Michael A. Needham is chief executive officer of Heritage Action for America.
President Trump’s young administration is not yet at a crossroads, but finger-pointing over the now-tabled Republican plan to replace the Affordable Care Act — also known as Obamacare — will only help the Democrats’ presidential nominee in 2020. Instead, conservatives should relish the opportunity to reset the debate.
Last week’s episode offers a few lessons for the Republican Party: Conservative commentator Reihan Salam suggested the “mad dash” to draft the GOP health-care bill wound up “alienating Freedom Caucus members who wanted to play an active role in shaping it.” And despite the bill’s multitude of problems — Trump said there were things he “didn’t particularly like” in the bill — conservative health-care expert Avik Roy noted that the “GOP’s right wing came to a surprisingly pragmatic realization” and “reoriented their efforts toward repealing most, if not all, of Obamacare’s insurance regulations.”
It was that pragmatic push that nearly resulted in a last-minute deal between congressional conservatives and the bill’s supporters. That the deal was so close suggests that House leaders could move quickly to bring the bill back to the floor with the inclusion of language that repeals more of Obamacare’s insurance regulations, such as federal mandates to cover comprehensive health benefits; actuarial values denoting different tiers of coverage; and community rating requirements preventing insurers from charging lower premiums for younger, healthier consumers.
Two questions loom large. First, why was repeal of Obamacare’s insurance industry mandates so controversial within the Republican Party? And second, why are congressional leaders and the president so eager to move on to tax reform?
Republican leaders insisted for weeks that the only roadblocks to deregulation were procedural, not political. But this claim came under scrutiny at the last minute, forcing Republicans to try to negotiate an overhaul of the essential benefits mandated under Obamacare. Moderates such as Rep. Charlie Dent (R-Pa.) in turn complained that party leaders had “pushed this bill too far to the right.”
Clearly, there is a policy divide that needs to be debated and negotiated. But there’s no reason to think Republicans wouldn’t be able to bridge that divide in the coming weeks — so long as they forgo their ultimatums for true deliberation.
We all want to ensure that citizens with preexisting conditions and other needs are cared for. That can be done far better, however, outside of Obamacare’s regulatory architecture. A deregulated insurance market would allow Americans to buy inexpensive insurance when they are young and carry it with them throughout their lives.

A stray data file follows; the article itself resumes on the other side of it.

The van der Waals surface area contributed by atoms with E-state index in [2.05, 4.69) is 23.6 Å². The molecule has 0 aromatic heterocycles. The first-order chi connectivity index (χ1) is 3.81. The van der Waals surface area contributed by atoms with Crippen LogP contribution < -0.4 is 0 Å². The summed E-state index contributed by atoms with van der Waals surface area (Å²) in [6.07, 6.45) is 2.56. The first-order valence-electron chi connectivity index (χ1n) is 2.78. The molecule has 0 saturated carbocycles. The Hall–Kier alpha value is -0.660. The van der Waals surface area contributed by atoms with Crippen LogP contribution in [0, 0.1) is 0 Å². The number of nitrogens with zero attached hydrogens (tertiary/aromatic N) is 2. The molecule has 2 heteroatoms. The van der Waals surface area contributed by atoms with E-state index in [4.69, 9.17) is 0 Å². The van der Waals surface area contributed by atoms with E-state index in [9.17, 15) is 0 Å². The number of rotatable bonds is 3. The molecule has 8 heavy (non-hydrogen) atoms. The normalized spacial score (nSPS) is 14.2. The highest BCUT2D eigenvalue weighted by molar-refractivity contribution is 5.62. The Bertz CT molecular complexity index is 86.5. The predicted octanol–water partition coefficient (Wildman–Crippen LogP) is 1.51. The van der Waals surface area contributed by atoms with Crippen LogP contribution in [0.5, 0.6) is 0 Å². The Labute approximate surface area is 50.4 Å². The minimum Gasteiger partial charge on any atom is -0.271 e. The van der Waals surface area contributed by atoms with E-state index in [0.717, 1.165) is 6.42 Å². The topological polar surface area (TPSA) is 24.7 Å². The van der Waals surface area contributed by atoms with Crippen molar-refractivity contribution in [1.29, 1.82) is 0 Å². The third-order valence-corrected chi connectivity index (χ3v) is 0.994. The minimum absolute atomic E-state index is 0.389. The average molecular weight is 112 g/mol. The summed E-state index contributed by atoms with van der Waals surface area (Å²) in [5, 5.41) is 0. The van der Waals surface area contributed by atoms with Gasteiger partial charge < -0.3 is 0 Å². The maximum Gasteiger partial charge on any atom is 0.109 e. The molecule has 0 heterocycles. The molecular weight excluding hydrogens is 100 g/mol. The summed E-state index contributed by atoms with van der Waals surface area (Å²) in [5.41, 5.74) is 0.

Indeed, “repeal and replace” became a rallying cry that transformed into electoral victory in November because 10 million Americans in the individual market who don’t get Obamacare subsidies will see their premiums skyrocket. The same is true for 15 million in the small-group market. In that light, deregulating insurance markets should not be viewed as a political minefield, but rather as an opportunity to provide citizens with coverage that makes far more sense for them than what government bureaucrats mandate.
The hard work of coalition-building, consensus-finding and implementing a legislative agenda to make America great again is exactly what our urgent times call for. It is also a far easier path to completing Trump’s ambitious legislative agenda than moving on to other priorities.
Some characterize an immediate pivot to tax reform as easy. But if party leaders move on before resolving the Obamacare dispute, they will find that there is a massive trust deficit on all sides that will make the path harrowing. And the policy itself will be less ambitious because the revenue baseline will remain roughly $1 trillion higher with Obamacare as the law of the land, giving Republicans less room to work with under congressional budgeting rules.
Already, concerns are emerging that unified Republican control of Washington will result in a permanent state of paralysis. That does not have to be the case, but progress requires a coherent governing vision that combines three elements: conservative principles, Trump’s brand of economic nationalism, and an understanding of the party’s significant and often intransigent moderate wing.
There is too much at stake to jettison that vision for the expediency of “moving on” to other governing priorities that seem less daunting. If Trump and congressional Republicans aspire to do more than recite campaign slogans, they should rally around policies that will actually drive down the cost of health insurance in America. That would be both great policy and good politics.
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